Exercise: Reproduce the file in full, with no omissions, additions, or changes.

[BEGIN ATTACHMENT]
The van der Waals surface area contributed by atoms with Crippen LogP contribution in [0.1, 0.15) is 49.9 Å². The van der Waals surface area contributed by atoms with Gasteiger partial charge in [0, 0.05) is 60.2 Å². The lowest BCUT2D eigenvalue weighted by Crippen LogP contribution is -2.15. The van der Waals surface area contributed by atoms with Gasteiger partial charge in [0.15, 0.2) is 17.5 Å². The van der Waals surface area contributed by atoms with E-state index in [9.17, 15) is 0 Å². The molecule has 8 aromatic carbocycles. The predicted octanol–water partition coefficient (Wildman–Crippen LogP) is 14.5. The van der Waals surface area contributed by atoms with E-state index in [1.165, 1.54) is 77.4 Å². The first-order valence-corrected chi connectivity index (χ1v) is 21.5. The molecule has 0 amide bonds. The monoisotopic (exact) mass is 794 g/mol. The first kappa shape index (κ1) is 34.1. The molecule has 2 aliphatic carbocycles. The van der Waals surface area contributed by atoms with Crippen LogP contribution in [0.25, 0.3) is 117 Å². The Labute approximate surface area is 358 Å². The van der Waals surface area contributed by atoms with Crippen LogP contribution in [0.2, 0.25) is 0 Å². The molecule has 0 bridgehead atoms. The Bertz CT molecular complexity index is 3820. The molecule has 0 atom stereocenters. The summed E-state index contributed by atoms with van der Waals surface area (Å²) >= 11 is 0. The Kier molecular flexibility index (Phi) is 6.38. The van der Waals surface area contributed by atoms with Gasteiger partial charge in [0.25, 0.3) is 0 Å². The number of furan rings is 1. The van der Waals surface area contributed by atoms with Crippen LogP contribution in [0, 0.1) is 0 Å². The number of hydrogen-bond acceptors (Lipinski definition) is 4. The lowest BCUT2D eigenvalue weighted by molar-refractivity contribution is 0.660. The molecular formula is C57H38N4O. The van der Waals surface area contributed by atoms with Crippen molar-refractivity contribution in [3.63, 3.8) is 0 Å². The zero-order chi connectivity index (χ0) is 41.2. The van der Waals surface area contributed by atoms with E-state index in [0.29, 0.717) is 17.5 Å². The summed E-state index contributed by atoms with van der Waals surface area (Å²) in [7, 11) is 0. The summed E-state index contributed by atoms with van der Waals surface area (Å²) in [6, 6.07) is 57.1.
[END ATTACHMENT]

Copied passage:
The van der Waals surface area contributed by atoms with Crippen LogP contribution in [0.1, 0.15) is 49.9 Å². The van der Waals surface area contributed by atoms with Gasteiger partial charge in [0, 0.05) is 60.2 Å². The lowest BCUT2D eigenvalue weighted by Crippen LogP contribution is -2.15. The van der Waals surface area contributed by atoms with Gasteiger partial charge in [0.15, 0.2) is 17.5 Å². The van der Waals surface area contributed by atoms with E-state index in [9.17, 15) is 0 Å². The molecule has 8 aromatic carbocycles. The predicted octanol–water partition coefficient (Wildman–Crippen LogP) is 14.5. The van der Waals surface area contributed by atoms with E-state index in [1.165, 1.54) is 77.4 Å². The first-order valence-corrected chi connectivity index (χ1v) is 21.5. The molecule has 0 amide bonds. The monoisotopic (exact) mass is 794 g/mol. The first kappa shape index (κ1) is 34.1. The molecule has 2 aliphatic carbocycles. The van der Waals surface area contributed by atoms with Crippen LogP contribution in [0.25, 0.3) is 117 Å². The Labute approximate surface area is 358 Å². The van der Waals surface area contributed by atoms with Crippen LogP contribution in [0.2, 0.25) is 0 Å². The molecule has 0 bridgehead atoms. The Bertz CT molecular complexity index is 3820. The molecule has 0 atom stereocenters. The summed E-state index contributed by atoms with van der Waals surface area (Å²) >= 11 is 0. The Kier molecular flexibility index (Phi) is 6.38. The van der Waals surface area contributed by atoms with Gasteiger partial charge in [0.25, 0.3) is 0 Å². The number of furan rings is 1. The van der Waals surface area contributed by atoms with Crippen LogP contribution in [0, 0.1) is 0 Å². The number of hydrogen-bond acceptors (Lipinski definition) is 4. The lowest BCUT2D eigenvalue weighted by molar-refractivity contribution is 0.660. The molecular formula is C57H38N4O. The van der Waals surface area contributed by atoms with Crippen molar-refractivity contribution in [3.63, 3.8) is 0 Å². The zero-order chi connectivity index (χ0) is 41.2. The van der Waals surface area contributed by atoms with E-state index in [0.29, 0.717) is 17.5 Å². The summed E-state index contributed by atoms with van der Waals surface area (Å²) in [7, 11) is 0. The summed E-state index contributed by atoms with van der Waals surface area (Å²) in [6, 6.07) is 57.1.